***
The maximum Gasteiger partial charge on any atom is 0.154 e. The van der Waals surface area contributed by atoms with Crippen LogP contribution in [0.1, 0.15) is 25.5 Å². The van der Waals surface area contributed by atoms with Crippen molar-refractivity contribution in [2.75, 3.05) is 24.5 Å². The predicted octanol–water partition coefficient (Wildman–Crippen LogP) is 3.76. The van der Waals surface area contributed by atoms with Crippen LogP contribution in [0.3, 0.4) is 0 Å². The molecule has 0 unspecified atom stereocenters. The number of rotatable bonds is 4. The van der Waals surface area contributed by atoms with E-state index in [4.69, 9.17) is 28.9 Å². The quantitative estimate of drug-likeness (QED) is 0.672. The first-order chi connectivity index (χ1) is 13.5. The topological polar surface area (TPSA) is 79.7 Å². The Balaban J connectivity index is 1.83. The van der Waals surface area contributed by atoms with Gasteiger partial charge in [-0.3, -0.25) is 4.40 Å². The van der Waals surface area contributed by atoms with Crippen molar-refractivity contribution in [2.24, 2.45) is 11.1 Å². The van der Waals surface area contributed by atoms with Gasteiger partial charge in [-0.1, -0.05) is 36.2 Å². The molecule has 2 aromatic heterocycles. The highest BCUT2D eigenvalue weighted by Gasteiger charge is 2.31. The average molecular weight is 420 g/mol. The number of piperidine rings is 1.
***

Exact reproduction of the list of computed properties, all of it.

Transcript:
The maximum Gasteiger partial charge on any atom is 0.154 e. The van der Waals surface area contributed by atoms with Crippen LogP contribution in [0.1, 0.15) is 25.5 Å². The van der Waals surface area contributed by atoms with Crippen molar-refractivity contribution in [2.75, 3.05) is 24.5 Å². The predicted octanol–water partition coefficient (Wildman–Crippen LogP) is 3.76. The van der Waals surface area contributed by atoms with Crippen LogP contribution in [0.3, 0.4) is 0 Å². The molecule has 0 unspecified atom stereocenters. The number of rotatable bonds is 4. The van der Waals surface area contributed by atoms with E-state index in [4.69, 9.17) is 28.9 Å². The quantitative estimate of drug-likeness (QED) is 0.672. The first-order chi connectivity index (χ1) is 13.5. The topological polar surface area (TPSA) is 79.7 Å². The Balaban J connectivity index is 1.83. The van der Waals surface area contributed by atoms with Gasteiger partial charge in [-0.3, -0.25) is 4.40 Å². The van der Waals surface area contributed by atoms with Crippen molar-refractivity contribution in [2.24, 2.45) is 11.1 Å². The van der Waals surface area contributed by atoms with Gasteiger partial charge in [-0.1, -0.05) is 36.2 Å². The molecule has 2 aromatic heterocycles. The highest BCUT2D eigenvalue weighted by Gasteiger charge is 2.31. The average molecular weight is 420 g/mol. The number of piperidine rings is 1.